S.F.’s bedbug battle a war without end

by nobugsonme on May 3, 2009

in bed bug treatment, bed bugs, california, san francisco

A new article by C.W. Nevius in the San Francisco Chronicle considers the difficulty of eradicating bed bugs from local apartments and hotel rooms, and then need for alternative, more effective methods in the city’s never-ending battle against bed bugs.

[Dr. Johnson Ojo of the San Francisco Department of Public Health] has put together a citywide policy that covers all the basic steps: Hotel managers who learn of an infestation must immediately set up a pest-control spraying, and residents are encouraged to follow specific instruction on washing clothing and showering with hot water.

Yet many who deal with the problem regularly think that current methods are no more than stopgap measures. Faced with a growing epidemic, the city needs to start thinking beyond the idea of squirting insect spray and hoping for the best.

“I feel like there has not been enough research on alternative methods,” said Jeff Buckley, director of the Central City Single Room Occupancy Collaborative, which works with 5,000 to 7,000 people each year who live in supportive housing. “I know for a fact that one hotel in the Tenderloin has had 14 sprays in the last two months.”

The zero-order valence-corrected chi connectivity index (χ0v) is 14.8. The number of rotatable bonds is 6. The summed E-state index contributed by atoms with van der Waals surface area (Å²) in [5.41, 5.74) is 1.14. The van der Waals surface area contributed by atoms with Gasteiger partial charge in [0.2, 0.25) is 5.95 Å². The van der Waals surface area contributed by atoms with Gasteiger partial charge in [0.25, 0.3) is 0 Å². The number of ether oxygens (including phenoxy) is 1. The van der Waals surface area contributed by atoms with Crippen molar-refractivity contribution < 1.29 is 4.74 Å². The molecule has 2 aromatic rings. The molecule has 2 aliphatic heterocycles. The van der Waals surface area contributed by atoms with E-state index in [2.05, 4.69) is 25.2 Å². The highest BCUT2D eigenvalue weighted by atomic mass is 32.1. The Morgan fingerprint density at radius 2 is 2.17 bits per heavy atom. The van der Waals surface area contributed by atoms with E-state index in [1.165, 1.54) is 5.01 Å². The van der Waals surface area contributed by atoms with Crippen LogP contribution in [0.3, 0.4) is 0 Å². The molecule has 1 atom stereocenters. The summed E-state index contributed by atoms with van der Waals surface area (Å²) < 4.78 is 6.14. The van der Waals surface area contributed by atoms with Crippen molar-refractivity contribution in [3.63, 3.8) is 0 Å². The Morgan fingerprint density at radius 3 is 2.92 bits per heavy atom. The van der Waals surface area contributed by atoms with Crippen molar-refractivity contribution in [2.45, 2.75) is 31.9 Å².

That’s not necessarily because the hotel is doing a poor job of attacking the pests. Bedbugs are everywhere, particularly in supportive housing. But it is an example of the scale of the problem and how hard it is to solve. Consider, each of those 14 treatments is actually three consecutive sprayings per room, two weeks apart.

And the bedbugs keep coming back.

“In terms of nonroutine maintenance, bedbugs are at the top of our list,” said Richard Heasley, executive director of Conard House, which provides supportive housing in 525 units for clients with chronic mental illness. “It is the single most frustrating problem we have to deal with.”

The article suggests that thermal treatment offers one possibility for effective, one-shot treatments, but it is expensive, and would be hard to implement city-wide.  I’d love to see San Francisco take a stab at that.

See S.F.’s bedbug battle a war without end.


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